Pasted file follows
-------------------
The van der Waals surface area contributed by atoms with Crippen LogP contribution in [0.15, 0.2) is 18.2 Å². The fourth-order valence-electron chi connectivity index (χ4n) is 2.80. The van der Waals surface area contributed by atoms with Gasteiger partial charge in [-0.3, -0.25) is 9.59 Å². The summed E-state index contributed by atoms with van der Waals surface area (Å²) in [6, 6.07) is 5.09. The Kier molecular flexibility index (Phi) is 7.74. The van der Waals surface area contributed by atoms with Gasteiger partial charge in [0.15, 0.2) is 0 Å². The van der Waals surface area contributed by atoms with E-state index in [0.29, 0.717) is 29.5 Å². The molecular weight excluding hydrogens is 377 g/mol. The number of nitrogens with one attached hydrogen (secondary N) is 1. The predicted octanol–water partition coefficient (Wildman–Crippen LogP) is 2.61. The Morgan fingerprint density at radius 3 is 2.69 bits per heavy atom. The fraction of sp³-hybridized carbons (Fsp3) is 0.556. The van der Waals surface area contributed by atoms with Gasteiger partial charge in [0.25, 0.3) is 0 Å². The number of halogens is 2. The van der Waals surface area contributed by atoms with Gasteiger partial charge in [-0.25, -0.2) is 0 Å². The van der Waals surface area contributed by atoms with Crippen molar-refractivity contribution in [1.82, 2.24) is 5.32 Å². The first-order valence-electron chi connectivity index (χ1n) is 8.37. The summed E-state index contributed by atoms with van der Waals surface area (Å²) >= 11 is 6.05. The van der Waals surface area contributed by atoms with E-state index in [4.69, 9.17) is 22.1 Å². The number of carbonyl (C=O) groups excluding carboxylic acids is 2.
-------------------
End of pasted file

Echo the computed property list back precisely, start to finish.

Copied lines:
The van der Waals surface area contributed by atoms with Crippen LogP contribution in [0.15, 0.2) is 18.2 Å². The fourth-order valence-electron chi connectivity index (χ4n) is 2.80. The van der Waals surface area contributed by atoms with Gasteiger partial charge in [-0.3, -0.25) is 9.59 Å². The summed E-state index contributed by atoms with van der Waals surface area (Å²) in [6, 6.07) is 5.09. The Kier molecular flexibility index (Phi) is 7.74. The van der Waals surface area contributed by atoms with Gasteiger partial charge in [0.15, 0.2) is 0 Å². The van der Waals surface area contributed by atoms with E-state index in [0.29, 0.717) is 29.5 Å². The molecular weight excluding hydrogens is 377 g/mol. The number of nitrogens with one attached hydrogen (secondary N) is 1. The predicted octanol–water partition coefficient (Wildman–Crippen LogP) is 2.61. The Morgan fingerprint density at radius 3 is 2.69 bits per heavy atom. The fraction of sp³-hybridized carbons (Fsp3) is 0.556. The van der Waals surface area contributed by atoms with Gasteiger partial charge in [0.25, 0.3) is 0 Å². The number of halogens is 2. The van der Waals surface area contributed by atoms with Gasteiger partial charge in [-0.25, -0.2) is 0 Å². The van der Waals surface area contributed by atoms with Crippen molar-refractivity contribution in [1.82, 2.24) is 5.32 Å². The first-order valence-electron chi connectivity index (χ1n) is 8.37. The summed E-state index contributed by atoms with van der Waals surface area (Å²) >= 11 is 6.05. The van der Waals surface area contributed by atoms with E-state index in [4.69, 9.17) is 22.1 Å². The number of carbonyl (C=O) groups excluding carboxylic acids is 2.